Some of Cleveland’s suburbs, dissatisfied with the quality of water service and the high rates charged, initiated lawsuits in the 1970s to regionalize the ownership and management of the system, similar to the NORTHEAST OHIO REGIONAL SEWER DISTRICT, organized in 1972. In order to avoid losing control of the system, the City of Cleveland had to agree to a more equitable formula for setting suburban water rates and undertake a massive program of renovation, rehabilitation, and improvement of the system–a program that in 1982 was projected to cost roughly $918 million. Cost projections were revised regularly as interest rates and projected demand for water changed; for the 1986-92 period, the projected investment in repairs and improvements was calculated at about $380 million. It was expected that the capital-repair and improvements program will extend into the 1990s before completion. Since the water system is a self-supporting utility, funds for the capital-improvement program were acquired through increases in water rates to repay bonds sold for construction purposes. These increases caused some political furor in the city council, however, despite the fact that Cleveland’s water rates remained among the lowest of any major American city.
Willis E. Sibley
Bluestone, Daniel M., ed. Cleveland (1978).
City of Cleveland Water Div. The Cleveland Water Story (ca. 1970).
From the Encyclopedia of Cleveland History
FISHING INDUSTRY. Although Cleveland is situated on a lake that historically ranked among the world’s great fisheries, Clevelanders never looked to Lake Erie as a food source in any major sense. After 1796 the fishery was a marginal commerce, overshadowed by the port’s role as a transportation hub and industrial depot. Four major factors, geography, technology, consumer taste, and chronological coincidence, steered commercial fishermen to other ports on Lake Erie, particularly Sandusky, OH, and Erie, PA. By 1850 the Port of Cleveland looked to the Great Lakes for resources that proved of far greater economic importance than inexpensive protein.
The topography of the Lake Erie shore, high and rockbound from just east of the CUYAHOGA RIVER west to Cedar Point, presents as great a navigational hazard as any stretch of water on the Great Lakes. Only a few river mouths provide safe refuge from the sudden storms. On 19 Apr. 1808, Capt. Joseph Plumb of NEWBURGH, fitted out a sailing scow for a seining expedition. A sudden squall wrecked the boat at Dover Point (BAY VILLAGE), drowning all aboard except Capt. Plumb. Plumb was saved in a daring rescue, but the event exposed the difficulties of offshore fishing from Cleveland. Geography placed the richest fishing grounds at the far ends of the lake. The shallow, warm western basin has always been home to most of the lake’s fish. The deep eastern basin, on which Cleveland is sited, holds comparatively few. Because of its depth, it is not as easily fished as the west. Further, the species available off Cleveland were not as profitable to fishermen as the highly desirable fish of the west. Geography gave Cleveland’s competitors another advantage–both Sandusky and Erie grew beside the only natural harbors on Lake Erie. Sandusky and Presque Isle bays provided both refuge and terrain favorable for early fishing equipment.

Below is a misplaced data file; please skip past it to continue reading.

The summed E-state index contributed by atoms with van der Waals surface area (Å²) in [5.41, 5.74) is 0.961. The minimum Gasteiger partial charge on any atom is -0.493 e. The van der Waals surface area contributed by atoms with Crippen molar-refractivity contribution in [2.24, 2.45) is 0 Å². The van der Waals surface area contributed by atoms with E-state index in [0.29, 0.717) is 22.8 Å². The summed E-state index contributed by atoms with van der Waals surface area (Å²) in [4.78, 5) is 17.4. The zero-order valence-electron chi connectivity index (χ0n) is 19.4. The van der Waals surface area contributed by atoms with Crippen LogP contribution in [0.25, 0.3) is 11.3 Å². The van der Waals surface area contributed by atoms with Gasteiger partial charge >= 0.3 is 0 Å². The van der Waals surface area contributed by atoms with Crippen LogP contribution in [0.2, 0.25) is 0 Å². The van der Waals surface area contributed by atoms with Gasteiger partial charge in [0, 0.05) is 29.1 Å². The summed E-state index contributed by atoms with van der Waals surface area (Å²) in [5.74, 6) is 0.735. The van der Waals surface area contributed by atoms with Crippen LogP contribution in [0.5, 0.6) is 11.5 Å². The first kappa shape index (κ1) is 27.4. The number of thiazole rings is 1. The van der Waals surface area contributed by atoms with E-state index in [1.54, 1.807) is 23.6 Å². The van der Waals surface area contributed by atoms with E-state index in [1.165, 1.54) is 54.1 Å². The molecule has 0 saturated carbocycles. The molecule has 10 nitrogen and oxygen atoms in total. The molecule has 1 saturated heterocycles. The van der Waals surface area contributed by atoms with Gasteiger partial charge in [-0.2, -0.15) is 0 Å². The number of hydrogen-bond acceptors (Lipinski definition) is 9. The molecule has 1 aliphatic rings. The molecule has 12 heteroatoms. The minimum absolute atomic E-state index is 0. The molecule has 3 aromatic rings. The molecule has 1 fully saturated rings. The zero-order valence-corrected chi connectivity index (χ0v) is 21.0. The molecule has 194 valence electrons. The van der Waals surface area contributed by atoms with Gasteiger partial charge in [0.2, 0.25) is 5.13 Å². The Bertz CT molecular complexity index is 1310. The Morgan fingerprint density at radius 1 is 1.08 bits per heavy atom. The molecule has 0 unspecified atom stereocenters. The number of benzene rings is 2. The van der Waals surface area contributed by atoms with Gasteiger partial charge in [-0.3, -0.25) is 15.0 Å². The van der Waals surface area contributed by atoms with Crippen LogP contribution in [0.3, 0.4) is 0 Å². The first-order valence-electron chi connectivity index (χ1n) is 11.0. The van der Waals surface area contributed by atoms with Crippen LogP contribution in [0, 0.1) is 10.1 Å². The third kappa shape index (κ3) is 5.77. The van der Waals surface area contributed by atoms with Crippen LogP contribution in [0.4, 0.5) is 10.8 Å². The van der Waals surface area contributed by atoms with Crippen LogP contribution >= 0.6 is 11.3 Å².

The earliest extensive commercial fishing in Ohio began during the 1830s in Sandusky Bay. Its calm, shallow water and abundance of fish permitted simple, inexpensive onshore seining. A seine was a large bag-shaped net carried out on the water by rowboat, dropped overboard, and then dragged ashore. The rocky shore of Cleveland was not appropriate for this operation. When the northern port of the Ohio Canal was awarded to Cleveland it profited indirectly from the fishing industry along the Great Lakes, handling large quantities of fish caught elsewhere for transshipment to Ohio hinterland markets. During the 1850s, commercial fishermen moved out into the main fetch of the lake, significantly increasing their catch. Simultaneously, Cleveland received the first shipment of iron ore from the Marquette Range in 1852. This new traffic further congested the busy river, pushing out less profitable vessels. Still, despite the gathering industrial boom, a real commerce in fish did exist in the FLATS. The wholesale grocers who had transshipped imported fish on the canal had evolved into commission merchants who brokered a variety of commodities. These merchants purchased boatloads of fish from as far away as Lake Superior. They would then pack the fish on ice for local sale, or in salt for transport inland–the latter proved more profitable. W. L. Standart, cited as the most prominent commercial fisherman in Cleveland, operated 2 boats from the city, however, he was also a grocer, commission merchant, and saloon keeper. Clearly, Standart was not the professional lakeman seen in other ports.